The weakening of checks and balances is also seen in the directive ordering the closure of the Public Utilities Commission of Sri Lanka, the electricity sector regulator and the designated regulator for water services. The cancellation or overruling by the presidential secretary of an institution that has been established under an act of parliament sends a very concerning message that other laws should be reviewed by officials outside of parliament and be nullified. This will serve to undermine the powers of parliament and the confidence of the citizenry with regard to the institutions of governance. This needs review to the effect that an act of parliament may not be nullified without the concurrence of parliament to ensure that the system of checks and balances continues.
THE deterioration in inter-ethnic and inter-religious relations taking place at the present time is another serious cause for concern. Ironically, this deterioration is not at the level of the communities on the ground, though it is likely that they too will be dragged into the polarisation unless remedial measures are taken at the national level. The relations between people of different communities at the ground level are neither hostile nor confrontational with regard to each other. However, there is an element of confrontation that is building up between the ethnic and religious minorities and the state. In the case of the Muslim community it is on account of the enforced cremation of COVID-19 victims who have died. In the case of the Tamil community it is on account of the issue of whether they can remember the dead.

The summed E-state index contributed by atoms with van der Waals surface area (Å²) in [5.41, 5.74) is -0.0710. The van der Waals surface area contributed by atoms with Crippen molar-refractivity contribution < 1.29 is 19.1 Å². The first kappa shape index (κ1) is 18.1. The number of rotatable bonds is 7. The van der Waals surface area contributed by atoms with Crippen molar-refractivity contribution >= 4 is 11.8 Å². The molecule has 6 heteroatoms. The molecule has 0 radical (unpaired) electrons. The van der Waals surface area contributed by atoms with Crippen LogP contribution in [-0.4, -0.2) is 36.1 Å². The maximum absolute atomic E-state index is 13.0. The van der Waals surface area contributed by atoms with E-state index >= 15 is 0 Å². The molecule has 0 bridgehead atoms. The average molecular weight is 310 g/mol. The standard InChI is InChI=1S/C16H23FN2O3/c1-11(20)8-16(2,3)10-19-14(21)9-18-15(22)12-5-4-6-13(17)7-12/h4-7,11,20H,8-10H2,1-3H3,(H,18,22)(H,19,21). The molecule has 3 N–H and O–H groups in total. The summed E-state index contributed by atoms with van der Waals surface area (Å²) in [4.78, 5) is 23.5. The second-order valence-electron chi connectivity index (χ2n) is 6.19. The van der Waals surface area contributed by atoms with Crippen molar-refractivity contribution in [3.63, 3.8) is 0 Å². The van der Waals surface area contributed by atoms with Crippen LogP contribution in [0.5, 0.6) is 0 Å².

The controversies over COVID-19 cremation and memorialising the war dead are now becoming national political issues to the extent of parliamentarians utilising parliament to debate the issues and to discredit one another and to instil fears of future security threats to each side. This has increased the level of ethno-nationalist rhetoric which will increase the polarisation between the communities. This will have its impact on the ground which those who wish to utilise to their advantage even at the cost of social and community peace will seize upon. But this is not a formula for a society that seeks to encourage economic investments by corporate and private investors, local and foreign, which are essential to reach the goal of economic development that president Gotabaya Rajapaksa has set for himself and the country.
The question is how the government will seek to ensure the continuing confidence of the people in its governance and the decisions it takes. Now that the 20th Amendment has been passed into law, president Rajapaksa is best positioned to make the decisions that call for sacrifice but which are fair by all. Although the situation in the country is not working out the way that it was expected to, the majority of people in the rural hinterlands continue to place their trust in the president and in the genuineness of his commitment to change that embraces all citizens. So would the people in other parts of the country if they see that sacrifices are being made all round, and that politically connected elites are not unfairly being enriched at their expense. As Mahatma Gandhi said a century ago, let not their leaders mistrust them, for theirs is a very responsive nature.
Jehan Perera is executive director of the National Peace Council of Sri Lanka.